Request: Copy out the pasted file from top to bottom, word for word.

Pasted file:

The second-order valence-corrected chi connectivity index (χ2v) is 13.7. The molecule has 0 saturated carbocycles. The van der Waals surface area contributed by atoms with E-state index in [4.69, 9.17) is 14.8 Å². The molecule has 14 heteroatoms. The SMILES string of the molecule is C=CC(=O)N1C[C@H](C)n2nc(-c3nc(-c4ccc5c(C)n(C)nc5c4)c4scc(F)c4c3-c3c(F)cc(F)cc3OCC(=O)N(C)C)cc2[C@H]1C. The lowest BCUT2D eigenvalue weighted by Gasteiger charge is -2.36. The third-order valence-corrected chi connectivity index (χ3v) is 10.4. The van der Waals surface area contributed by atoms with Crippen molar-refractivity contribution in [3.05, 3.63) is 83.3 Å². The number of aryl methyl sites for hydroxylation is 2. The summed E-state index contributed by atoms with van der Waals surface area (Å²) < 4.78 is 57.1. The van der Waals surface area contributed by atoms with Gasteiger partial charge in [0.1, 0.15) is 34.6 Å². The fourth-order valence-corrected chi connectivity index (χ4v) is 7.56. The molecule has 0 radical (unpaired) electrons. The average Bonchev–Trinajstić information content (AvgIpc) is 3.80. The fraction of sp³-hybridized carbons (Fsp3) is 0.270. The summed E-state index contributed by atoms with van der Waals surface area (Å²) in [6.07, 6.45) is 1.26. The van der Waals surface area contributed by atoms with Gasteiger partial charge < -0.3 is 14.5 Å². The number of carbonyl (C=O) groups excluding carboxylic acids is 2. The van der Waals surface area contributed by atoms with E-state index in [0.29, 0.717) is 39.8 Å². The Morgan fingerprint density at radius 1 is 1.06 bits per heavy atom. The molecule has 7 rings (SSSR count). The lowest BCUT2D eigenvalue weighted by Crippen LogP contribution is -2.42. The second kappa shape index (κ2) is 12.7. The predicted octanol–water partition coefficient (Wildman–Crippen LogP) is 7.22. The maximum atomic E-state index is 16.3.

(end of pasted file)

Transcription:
The second-order valence-corrected chi connectivity index (χ2v) is 13.7. The molecule has 0 saturated carbocycles. The van der Waals surface area contributed by atoms with E-state index in [4.69, 9.17) is 14.8 Å². The molecule has 14 heteroatoms. The SMILES string of the molecule is C=CC(=O)N1C[C@H](C)n2nc(-c3nc(-c4ccc5c(C)n(C)nc5c4)c4scc(F)c4c3-c3c(F)cc(F)cc3OCC(=O)N(C)C)cc2[C@H]1C. The lowest BCUT2D eigenvalue weighted by Gasteiger charge is -2.36. The third-order valence-corrected chi connectivity index (χ3v) is 10.4. The van der Waals surface area contributed by atoms with Crippen molar-refractivity contribution in [3.05, 3.63) is 83.3 Å². The number of aryl methyl sites for hydroxylation is 2. The summed E-state index contributed by atoms with van der Waals surface area (Å²) < 4.78 is 57.1. The van der Waals surface area contributed by atoms with Gasteiger partial charge in [0.1, 0.15) is 34.6 Å². The fourth-order valence-corrected chi connectivity index (χ4v) is 7.56. The molecule has 0 radical (unpaired) electrons. The average Bonchev–Trinajstić information content (AvgIpc) is 3.80. The fraction of sp³-hybridized carbons (Fsp3) is 0.270. The summed E-state index contributed by atoms with van der Waals surface area (Å²) in [6.07, 6.45) is 1.26. The van der Waals surface area contributed by atoms with Gasteiger partial charge < -0.3 is 14.5 Å². The number of carbonyl (C=O) groups excluding carboxylic acids is 2. The van der Waals surface area contributed by atoms with E-state index in [0.29, 0.717) is 39.8 Å². The Morgan fingerprint density at radius 1 is 1.06 bits per heavy atom. The molecule has 7 rings (SSSR count). The lowest BCUT2D eigenvalue weighted by Crippen LogP contribution is -2.42. The second kappa shape index (κ2) is 12.7. The predicted octanol–water partition coefficient (Wildman–Crippen LogP) is 7.22. The maximum atomic E-state index is 16.3.